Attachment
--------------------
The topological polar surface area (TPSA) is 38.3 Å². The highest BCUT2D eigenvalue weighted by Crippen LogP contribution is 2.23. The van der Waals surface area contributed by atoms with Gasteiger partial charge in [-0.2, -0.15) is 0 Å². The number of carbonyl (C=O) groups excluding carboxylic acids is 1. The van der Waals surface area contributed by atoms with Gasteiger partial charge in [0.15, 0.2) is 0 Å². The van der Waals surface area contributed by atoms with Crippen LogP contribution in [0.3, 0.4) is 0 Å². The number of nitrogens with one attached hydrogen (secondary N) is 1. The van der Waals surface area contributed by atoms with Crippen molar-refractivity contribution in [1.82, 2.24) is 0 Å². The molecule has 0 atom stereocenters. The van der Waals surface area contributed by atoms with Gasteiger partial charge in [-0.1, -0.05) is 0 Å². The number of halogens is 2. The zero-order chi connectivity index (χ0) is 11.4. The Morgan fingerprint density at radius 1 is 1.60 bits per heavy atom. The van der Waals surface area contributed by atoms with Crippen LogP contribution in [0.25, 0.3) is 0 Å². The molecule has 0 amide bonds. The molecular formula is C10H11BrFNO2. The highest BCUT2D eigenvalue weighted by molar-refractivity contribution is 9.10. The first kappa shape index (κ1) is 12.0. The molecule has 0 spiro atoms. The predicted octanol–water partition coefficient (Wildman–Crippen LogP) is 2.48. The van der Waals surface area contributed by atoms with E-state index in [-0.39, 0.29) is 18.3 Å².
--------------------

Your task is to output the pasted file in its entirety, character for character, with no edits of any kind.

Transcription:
The topological polar surface area (TPSA) is 38.3 Å². The highest BCUT2D eigenvalue weighted by Crippen LogP contribution is 2.23. The van der Waals surface area contributed by atoms with Gasteiger partial charge in [-0.2, -0.15) is 0 Å². The number of carbonyl (C=O) groups excluding carboxylic acids is 1. The van der Waals surface area contributed by atoms with Gasteiger partial charge in [0.15, 0.2) is 0 Å². The van der Waals surface area contributed by atoms with Crippen LogP contribution in [0.3, 0.4) is 0 Å². The number of nitrogens with one attached hydrogen (secondary N) is 1. The van der Waals surface area contributed by atoms with Crippen molar-refractivity contribution in [1.82, 2.24) is 0 Å². The molecule has 0 atom stereocenters. The van der Waals surface area contributed by atoms with Gasteiger partial charge in [-0.1, -0.05) is 0 Å². The number of halogens is 2. The zero-order chi connectivity index (χ0) is 11.4. The Morgan fingerprint density at radius 1 is 1.60 bits per heavy atom. The van der Waals surface area contributed by atoms with Crippen LogP contribution in [0.25, 0.3) is 0 Å². The molecule has 0 amide bonds. The molecular formula is C10H11BrFNO2. The highest BCUT2D eigenvalue weighted by molar-refractivity contribution is 9.10. The first kappa shape index (κ1) is 12.0. The molecule has 0 spiro atoms. The predicted octanol–water partition coefficient (Wildman–Crippen LogP) is 2.48. The van der Waals surface area contributed by atoms with E-state index in [-0.39, 0.29) is 18.3 Å².